Sometime in early Spring of 2015, we spotted a few bulbs sprouting up in the side beds and the fall green manure cover crop perking up in the rear bed. I knew that the green manure mix was supposed to survive the winter, but I was impressed all the same. It was great to have some green shoots decorating the bleak vista without having to do any work to get them to appear.
Following the guidelines for the green manure mix, I waited a few weeks and then turned them under in order to kill them off, let them decompose as new organic matter, and give the soil a blank slate for our spring vegetables. I considered covering the soil to block the sunlight and prevent them from reappearing, but ultimately decided to try leaving them be. I was careful to avoid walking on the soil, so as to avoid compacting it. I’ve worked hard to bring it up to a friable, spongy texture over the past three years that the plants’ root systems seem to appreciate.
This is the most common question I hear from friends. I think it might be because people who have gardened, or like the idea of gardening, or who have never gardened for that matter, have all heard of or tried composting. It seems to be a kind of romantic touchstone that people identify with building a greener planet, like recycling. Perhaps it is easier to envision throwing your food scraps onto a pile than it is to imagine digging in the soil? Not really sure why it’s such a popular question. Of course, we are fans of this process—composting is a wonderful thing.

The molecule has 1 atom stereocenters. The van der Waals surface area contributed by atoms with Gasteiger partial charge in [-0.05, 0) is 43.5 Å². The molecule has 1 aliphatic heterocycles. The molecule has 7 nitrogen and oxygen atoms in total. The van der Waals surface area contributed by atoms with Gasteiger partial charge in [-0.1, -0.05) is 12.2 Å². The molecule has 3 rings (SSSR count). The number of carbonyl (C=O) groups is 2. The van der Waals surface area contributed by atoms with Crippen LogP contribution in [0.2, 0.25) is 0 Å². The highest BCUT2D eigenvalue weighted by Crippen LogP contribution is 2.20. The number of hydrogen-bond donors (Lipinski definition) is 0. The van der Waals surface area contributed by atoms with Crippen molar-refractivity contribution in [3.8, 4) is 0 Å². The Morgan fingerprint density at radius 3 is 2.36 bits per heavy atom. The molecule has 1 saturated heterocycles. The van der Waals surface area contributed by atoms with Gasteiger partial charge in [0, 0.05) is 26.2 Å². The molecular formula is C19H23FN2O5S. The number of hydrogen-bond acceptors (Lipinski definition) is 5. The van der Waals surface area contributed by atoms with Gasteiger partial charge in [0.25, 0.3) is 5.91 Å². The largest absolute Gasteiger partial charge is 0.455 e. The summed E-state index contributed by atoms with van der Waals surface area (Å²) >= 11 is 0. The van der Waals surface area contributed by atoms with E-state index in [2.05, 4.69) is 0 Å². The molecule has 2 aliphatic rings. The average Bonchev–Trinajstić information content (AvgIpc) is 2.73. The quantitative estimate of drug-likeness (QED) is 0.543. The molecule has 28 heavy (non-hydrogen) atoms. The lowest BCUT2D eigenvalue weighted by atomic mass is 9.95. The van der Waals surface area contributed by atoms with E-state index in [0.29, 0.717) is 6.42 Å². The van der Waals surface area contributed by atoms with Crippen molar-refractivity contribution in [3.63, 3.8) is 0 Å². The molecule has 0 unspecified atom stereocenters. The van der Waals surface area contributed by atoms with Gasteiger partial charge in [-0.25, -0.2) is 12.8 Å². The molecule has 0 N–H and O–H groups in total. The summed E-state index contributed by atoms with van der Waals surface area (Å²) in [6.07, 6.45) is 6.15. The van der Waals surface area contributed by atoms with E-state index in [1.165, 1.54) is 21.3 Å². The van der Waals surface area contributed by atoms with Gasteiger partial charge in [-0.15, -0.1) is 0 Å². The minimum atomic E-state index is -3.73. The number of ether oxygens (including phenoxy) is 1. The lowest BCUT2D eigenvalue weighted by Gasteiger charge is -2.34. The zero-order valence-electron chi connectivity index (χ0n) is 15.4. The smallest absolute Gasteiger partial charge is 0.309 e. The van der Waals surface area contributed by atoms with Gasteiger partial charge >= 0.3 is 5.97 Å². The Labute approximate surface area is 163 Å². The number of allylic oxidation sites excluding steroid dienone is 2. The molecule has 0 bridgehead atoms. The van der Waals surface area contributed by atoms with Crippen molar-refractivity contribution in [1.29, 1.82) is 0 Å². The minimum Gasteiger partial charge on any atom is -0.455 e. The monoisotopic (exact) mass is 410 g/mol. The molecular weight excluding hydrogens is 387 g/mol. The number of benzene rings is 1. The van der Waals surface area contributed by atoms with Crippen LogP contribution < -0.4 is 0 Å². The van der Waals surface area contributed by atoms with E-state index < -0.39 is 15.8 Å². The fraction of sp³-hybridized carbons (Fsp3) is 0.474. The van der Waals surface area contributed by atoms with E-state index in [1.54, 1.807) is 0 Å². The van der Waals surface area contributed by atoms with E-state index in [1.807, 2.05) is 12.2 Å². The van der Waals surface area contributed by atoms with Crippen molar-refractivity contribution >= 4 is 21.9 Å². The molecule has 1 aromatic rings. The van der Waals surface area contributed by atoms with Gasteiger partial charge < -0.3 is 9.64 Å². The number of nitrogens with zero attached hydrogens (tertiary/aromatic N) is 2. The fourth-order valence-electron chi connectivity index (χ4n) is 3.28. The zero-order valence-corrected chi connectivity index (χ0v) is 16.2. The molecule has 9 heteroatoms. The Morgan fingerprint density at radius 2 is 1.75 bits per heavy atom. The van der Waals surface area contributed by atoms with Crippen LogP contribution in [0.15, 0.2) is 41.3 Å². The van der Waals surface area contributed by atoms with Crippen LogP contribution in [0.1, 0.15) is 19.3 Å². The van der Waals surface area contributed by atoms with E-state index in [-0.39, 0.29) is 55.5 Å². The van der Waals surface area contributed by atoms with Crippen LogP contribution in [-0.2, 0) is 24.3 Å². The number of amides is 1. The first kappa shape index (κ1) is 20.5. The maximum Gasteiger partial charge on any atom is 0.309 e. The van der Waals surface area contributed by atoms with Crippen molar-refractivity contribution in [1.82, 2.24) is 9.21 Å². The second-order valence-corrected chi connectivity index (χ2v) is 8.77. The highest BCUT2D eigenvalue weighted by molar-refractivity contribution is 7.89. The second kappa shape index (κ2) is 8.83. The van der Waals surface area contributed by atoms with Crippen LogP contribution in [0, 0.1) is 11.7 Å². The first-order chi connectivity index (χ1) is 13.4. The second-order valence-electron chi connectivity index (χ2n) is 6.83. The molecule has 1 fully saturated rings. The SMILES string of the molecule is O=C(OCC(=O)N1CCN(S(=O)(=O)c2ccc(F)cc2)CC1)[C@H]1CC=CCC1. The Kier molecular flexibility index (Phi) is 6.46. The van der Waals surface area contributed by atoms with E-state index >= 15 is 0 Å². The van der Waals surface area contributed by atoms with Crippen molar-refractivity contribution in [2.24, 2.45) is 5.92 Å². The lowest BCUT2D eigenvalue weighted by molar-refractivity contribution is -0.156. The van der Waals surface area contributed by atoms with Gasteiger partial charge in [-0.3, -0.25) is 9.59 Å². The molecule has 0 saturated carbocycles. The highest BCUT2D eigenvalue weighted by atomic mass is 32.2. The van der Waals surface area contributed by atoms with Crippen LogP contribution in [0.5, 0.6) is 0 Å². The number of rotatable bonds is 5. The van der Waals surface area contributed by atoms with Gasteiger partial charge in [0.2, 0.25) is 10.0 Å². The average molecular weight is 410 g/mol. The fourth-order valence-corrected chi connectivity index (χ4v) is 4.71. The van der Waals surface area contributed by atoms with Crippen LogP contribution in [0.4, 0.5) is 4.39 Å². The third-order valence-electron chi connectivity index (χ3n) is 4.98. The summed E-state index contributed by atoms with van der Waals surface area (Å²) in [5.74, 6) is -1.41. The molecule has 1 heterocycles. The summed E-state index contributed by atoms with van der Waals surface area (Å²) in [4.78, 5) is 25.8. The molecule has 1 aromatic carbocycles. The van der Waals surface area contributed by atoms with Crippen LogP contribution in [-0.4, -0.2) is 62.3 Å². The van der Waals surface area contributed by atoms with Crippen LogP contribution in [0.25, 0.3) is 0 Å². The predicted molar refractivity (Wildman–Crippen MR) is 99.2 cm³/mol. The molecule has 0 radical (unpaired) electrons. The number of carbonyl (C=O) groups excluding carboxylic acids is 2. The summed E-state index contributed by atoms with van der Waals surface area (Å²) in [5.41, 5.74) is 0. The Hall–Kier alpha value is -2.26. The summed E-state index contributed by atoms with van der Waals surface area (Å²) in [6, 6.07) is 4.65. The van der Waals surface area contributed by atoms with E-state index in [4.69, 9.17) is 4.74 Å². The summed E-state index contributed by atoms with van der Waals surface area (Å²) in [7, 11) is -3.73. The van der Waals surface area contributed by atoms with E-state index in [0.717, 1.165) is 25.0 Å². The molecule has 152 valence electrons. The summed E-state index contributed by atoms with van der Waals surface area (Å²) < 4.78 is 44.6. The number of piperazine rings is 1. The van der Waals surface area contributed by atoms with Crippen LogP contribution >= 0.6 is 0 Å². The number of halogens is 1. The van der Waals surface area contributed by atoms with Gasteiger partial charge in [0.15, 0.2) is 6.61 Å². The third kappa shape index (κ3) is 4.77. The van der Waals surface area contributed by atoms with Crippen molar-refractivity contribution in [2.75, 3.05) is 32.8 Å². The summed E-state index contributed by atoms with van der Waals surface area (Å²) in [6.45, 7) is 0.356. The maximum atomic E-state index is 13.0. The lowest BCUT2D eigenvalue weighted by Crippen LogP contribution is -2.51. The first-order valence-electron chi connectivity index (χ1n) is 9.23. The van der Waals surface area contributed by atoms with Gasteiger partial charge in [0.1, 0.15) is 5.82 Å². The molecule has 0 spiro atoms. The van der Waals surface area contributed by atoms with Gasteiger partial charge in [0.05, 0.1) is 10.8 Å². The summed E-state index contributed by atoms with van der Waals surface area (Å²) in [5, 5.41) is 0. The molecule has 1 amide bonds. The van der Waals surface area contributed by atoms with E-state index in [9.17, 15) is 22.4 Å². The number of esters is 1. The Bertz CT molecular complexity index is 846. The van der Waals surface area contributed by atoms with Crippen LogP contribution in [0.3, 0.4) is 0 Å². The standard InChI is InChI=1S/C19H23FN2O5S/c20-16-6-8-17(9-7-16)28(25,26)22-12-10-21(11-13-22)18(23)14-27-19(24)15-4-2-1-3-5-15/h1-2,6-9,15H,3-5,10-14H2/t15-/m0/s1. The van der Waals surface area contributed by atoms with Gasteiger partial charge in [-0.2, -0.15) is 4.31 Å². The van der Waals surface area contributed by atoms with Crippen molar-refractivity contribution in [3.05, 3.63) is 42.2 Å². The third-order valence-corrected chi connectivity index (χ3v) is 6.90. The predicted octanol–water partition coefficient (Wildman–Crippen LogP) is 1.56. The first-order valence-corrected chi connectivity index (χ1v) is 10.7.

Having said that, our composting operation is new, and very much contained, for a few reasons. First, we have a lot of pests in the area—raccoons, bugs, squirrels, etc… and we don’t want to attract them any more than we already do. For this reason we don’t compost food from the kitchen. If we lived in the country, it would be another matter.
There’s one spot in the garden beds that didn’t do as well as the others in terms of heavy metals on the soil tests. Through research, testing and various practices, I’ve been able to keep these metals out of the food we eat and out of our bodies. I am fully confident that these strategies are working. However, I’m still very interested in further reducing the issue and risk, and testing and learning along the way.
I’m committed to improving the soil in my spot, a spot which I’ll be stewarding for a long time, I hope. In 2014 I decided to try cover cropping, resized for the urban garden.
Green Manure is one term used to describe planting species which will improve the soil quality. They do this while they are alive by lossening the soil, adding nitrogen to the soil, and preventing weeds, and they do this when they are dead by breaking down and creating first a layer of mulch, and then compost.
When it comes to organic gardening, the wisdom seems to boil down to “add compost”. So the previous year, 2013, I added a TON of compost from various sources, along with several other healthy soil amendments to lighten and improve the soil. All in all, I added three inches of material over all the beds. I prepared for a bumper crop.
In spring of 2014, I had all of the shrubs in the side beds removed. The rear bed at the south end had already been cleared the season before. I pulled a lot of weeds, and moved some stray flower bulbs into a couple of spots I reserved for perennial flowers to call their own.